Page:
Suggested Bibliographic Reference: Challenging New Frontiers in the Global Seafood Sector: Proceedings of the Eighteenth Biennial Conference of the International Institute of Fisheries Economics and Trade, July 11-15, 2016. Compiled by Stefani J. Evers and Ann L. Shriver. International Institute of Fisheries Economics and Trade (IIFET), Corvallis, 2016.
Proceedings of the Eighteenth Biennial Conference of the International Institute of Fisheries Economics and Trade, held July 11-15, 2016 at Aberdeen Exhibition and Conference Center (AECC), Aberdeen, Scotland, UK.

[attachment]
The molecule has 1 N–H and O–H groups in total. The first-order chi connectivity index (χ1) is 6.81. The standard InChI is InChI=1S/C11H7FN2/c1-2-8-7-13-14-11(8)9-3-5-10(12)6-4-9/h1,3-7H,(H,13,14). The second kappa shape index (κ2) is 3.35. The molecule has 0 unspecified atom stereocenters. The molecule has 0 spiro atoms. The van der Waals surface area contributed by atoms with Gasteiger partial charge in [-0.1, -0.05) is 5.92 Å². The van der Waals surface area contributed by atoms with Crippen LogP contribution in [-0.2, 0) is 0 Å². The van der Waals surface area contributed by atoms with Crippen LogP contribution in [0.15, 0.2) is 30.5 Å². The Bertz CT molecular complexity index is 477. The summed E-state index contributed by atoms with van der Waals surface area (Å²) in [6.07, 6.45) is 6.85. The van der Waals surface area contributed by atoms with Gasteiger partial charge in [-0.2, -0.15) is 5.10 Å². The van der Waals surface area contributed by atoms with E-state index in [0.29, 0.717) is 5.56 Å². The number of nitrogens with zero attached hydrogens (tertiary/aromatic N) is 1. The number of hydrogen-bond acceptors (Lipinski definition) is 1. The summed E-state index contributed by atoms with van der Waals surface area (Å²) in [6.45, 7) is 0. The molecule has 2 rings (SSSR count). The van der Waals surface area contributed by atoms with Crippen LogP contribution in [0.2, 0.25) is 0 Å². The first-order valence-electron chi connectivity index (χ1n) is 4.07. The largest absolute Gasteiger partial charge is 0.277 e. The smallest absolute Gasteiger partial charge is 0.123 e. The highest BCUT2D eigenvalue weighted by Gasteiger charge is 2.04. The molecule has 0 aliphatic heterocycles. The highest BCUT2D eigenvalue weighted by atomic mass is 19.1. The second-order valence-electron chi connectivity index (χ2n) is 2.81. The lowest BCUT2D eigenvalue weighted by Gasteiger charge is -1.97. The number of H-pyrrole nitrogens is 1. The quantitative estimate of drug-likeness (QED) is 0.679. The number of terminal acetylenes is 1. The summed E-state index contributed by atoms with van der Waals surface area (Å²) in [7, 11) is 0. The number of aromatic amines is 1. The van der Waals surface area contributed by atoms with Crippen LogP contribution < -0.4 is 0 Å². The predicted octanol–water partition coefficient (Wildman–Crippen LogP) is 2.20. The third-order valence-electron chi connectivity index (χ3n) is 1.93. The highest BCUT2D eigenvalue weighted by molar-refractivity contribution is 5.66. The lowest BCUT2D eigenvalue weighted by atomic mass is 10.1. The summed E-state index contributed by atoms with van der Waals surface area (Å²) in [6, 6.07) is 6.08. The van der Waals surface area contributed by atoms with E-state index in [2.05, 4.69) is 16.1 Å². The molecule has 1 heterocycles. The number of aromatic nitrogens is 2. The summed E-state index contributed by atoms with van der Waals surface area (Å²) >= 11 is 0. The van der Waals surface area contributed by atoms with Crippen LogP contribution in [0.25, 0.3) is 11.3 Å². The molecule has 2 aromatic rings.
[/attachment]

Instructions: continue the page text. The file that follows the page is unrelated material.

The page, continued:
The positions of Japan and Australia have been in sharp contrast over whaling; Japan seeks to expand whaling and is not concerned about protecting whales while Australia attempts to halt whaling and strengthen whale conservation. In this study, we hypothesize that this sparked difference reflects different levels of willingness to pay (WTP): low WTP for Japan and high WTP for Australia. This study examines how the difference is brought about, and in particular, we consider the familiarity of whale watching as a key to the difference between the two countries. Our hypothesis is that a conservation program targeting 1) a whale species for whale watching, 2) a whale species for hunting, and 3) an endangered species, receives a higher WTP, and those who value 1 and 2 are the ones who go on a whale-watching tour more frequently. We also use various environmental attitudes to explain different levels of WTP. We conducted an international survey to measure WTP among Japanese and Australian samples. Choice experiment data are analyzed using latent class model to account for heterogeneity in preferences.